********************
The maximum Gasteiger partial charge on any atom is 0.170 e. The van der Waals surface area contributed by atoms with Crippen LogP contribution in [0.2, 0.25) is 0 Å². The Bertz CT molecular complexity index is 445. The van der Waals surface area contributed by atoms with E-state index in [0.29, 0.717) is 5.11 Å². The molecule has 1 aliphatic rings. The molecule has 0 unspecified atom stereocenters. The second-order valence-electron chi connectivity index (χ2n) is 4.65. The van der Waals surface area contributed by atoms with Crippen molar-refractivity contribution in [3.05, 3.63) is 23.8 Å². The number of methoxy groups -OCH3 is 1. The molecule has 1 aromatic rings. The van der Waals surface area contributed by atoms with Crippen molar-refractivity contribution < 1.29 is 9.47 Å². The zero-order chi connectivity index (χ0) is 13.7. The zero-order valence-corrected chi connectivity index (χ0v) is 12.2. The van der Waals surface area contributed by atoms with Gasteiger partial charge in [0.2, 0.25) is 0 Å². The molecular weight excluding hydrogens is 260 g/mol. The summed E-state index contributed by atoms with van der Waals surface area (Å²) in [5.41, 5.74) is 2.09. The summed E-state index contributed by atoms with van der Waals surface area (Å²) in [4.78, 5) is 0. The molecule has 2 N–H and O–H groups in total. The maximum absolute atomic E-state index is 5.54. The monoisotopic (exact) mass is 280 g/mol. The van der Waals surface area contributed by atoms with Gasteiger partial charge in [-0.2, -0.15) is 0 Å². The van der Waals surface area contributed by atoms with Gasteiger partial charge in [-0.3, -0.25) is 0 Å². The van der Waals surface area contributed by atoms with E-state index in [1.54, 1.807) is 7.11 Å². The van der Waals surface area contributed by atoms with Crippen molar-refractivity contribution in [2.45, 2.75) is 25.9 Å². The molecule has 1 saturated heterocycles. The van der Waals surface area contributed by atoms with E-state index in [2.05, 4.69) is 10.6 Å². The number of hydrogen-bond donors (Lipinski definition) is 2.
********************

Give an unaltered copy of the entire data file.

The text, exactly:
The maximum Gasteiger partial charge on any atom is 0.170 e. The van der Waals surface area contributed by atoms with Crippen LogP contribution in [0.2, 0.25) is 0 Å². The Bertz CT molecular complexity index is 445. The van der Waals surface area contributed by atoms with E-state index in [0.29, 0.717) is 5.11 Å². The molecule has 1 aliphatic rings. The molecule has 0 unspecified atom stereocenters. The second-order valence-electron chi connectivity index (χ2n) is 4.65. The van der Waals surface area contributed by atoms with Crippen molar-refractivity contribution in [3.05, 3.63) is 23.8 Å². The number of methoxy groups -OCH3 is 1. The molecule has 1 aromatic rings. The van der Waals surface area contributed by atoms with Crippen molar-refractivity contribution < 1.29 is 9.47 Å². The zero-order chi connectivity index (χ0) is 13.7. The zero-order valence-corrected chi connectivity index (χ0v) is 12.2. The van der Waals surface area contributed by atoms with Gasteiger partial charge in [0.2, 0.25) is 0 Å². The molecular weight excluding hydrogens is 260 g/mol. The summed E-state index contributed by atoms with van der Waals surface area (Å²) in [5.41, 5.74) is 2.09. The summed E-state index contributed by atoms with van der Waals surface area (Å²) in [4.78, 5) is 0. The molecule has 2 N–H and O–H groups in total. The maximum absolute atomic E-state index is 5.54. The monoisotopic (exact) mass is 280 g/mol. The van der Waals surface area contributed by atoms with Gasteiger partial charge in [-0.2, -0.15) is 0 Å². The van der Waals surface area contributed by atoms with Gasteiger partial charge in [-0.3, -0.25) is 0 Å². The van der Waals surface area contributed by atoms with E-state index in [1.54, 1.807) is 7.11 Å². The van der Waals surface area contributed by atoms with Crippen molar-refractivity contribution in [2.45, 2.75) is 25.9 Å². The molecule has 1 saturated heterocycles. The van der Waals surface area contributed by atoms with E-state index in [2.05, 4.69) is 10.6 Å². The number of hydrogen-bond donors (Lipinski definition) is 2.